I recommend building trees on Ancestry. It’s free to do so, but having a subscription comes in handy for viewing records and helpful family documents.

Conclusion

I hope that this post helped you understand a little bit more about how you and your siblings can have different DNA matches, and why you might share different amounts of DNA with the same relative. 

What do you think?  Did you find any mysteries among your match list that didn’t match your sibling?  I’d love to hear from you in the comments below.

Thanks for stopping by!

Share the knowledge!

How Much DNA Do I Share With My Child_
← Previous
How Much DNA Do I Share With My Child?
Two Ways to Share Your Family Tree on Ancestry_ How to Share Your Tree
Next →
Two Ways to Share Your Family Tree on Ancestry: How to Share Your Tree

This site uses Akismet to reduce spam. Learn how your comment data is processed.

Denise

Sunday 3rd of January 2021

My mother has several cousins that show up between 4th-6th cousins on Ancestry that have 30+crm's, but they do not show up on mine, even when selecting the 'distant cousin search.' Yes my mom shows up as my mom. This is so shocking to me and of course a bit saddening. Am I not really related to them or is the trace so small in me, it does not show up? They just uploaded my profile a month ago....could they show up later or could they show up under another DNA company like 23andme?

Cher

Wednesday 10th of March 2021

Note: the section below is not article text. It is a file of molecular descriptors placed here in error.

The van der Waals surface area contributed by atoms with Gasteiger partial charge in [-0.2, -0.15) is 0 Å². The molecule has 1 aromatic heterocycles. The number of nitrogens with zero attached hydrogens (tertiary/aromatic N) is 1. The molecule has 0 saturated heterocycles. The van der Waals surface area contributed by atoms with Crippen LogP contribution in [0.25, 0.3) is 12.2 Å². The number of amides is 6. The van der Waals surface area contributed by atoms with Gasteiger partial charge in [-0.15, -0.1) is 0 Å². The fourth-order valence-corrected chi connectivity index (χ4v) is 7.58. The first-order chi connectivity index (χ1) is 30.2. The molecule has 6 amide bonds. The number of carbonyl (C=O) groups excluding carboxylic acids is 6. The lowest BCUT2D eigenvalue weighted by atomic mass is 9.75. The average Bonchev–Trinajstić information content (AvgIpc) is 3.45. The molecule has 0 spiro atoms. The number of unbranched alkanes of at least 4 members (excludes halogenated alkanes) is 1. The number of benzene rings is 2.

Hi Denise,

Remember that you only receive 50% DNA from each parent and therefore it is perfectly normal that you would not share DNA with some of your mother’s cousin matches as there is another 50% DNA you did not inherit from your mother. (Same applies to your father). These cousin matches of your mother are still your cousins from a genealogical perspective. You just didn’t inherit DNA from the common ancestor.

PPatatricia

Friday 27th of November 2020

I'm curious, if children get 50% from each parent how it is that my heritage, which is primarily 37% Norwegian and 47% english, and my then husband had almost 100% native American Indian, that I have a son with 50% Indian and my daughter has 31% Indian, but has 46% English 3% Spanish, and traces of Basque, Senegal, Mali, European Jewish, Cameroon and Bantu?

Not any of those came from my side, and if my son is 50% American Indian, doesn't that mean that his father has to be full blooded, and if he is full blooded then where do those traces for my daughter come from?

Pat Krenik

Mercedes

Monday 30th of November 2020

Hi Pat, Children do get 50% of their DNA from each of their parents. However, it is a randomly selected 50%. All we really know for sure is that your children's father had at least 50% Native American DNA, since you know for sure that this region must have come from their father. It's possible for all of one particular region to get passed down (especially when it is a large percentage of someone's ancestry) and none of another, or more or less than 50% of a region to get passed down. Since your daughter only received 31% Native American compared to her brother's 50%, we know that her father would not show 100% Native American on a DNA test. This means that the other regions that are showing up for her were likely inherited from their father. Your son simply happened by chance to inherit all of his father's largest DNA region. I hope that this explanation helps! Sincerely, Mercedes

This site uses Akismet to reduce spam. Learn how your comment data is processed.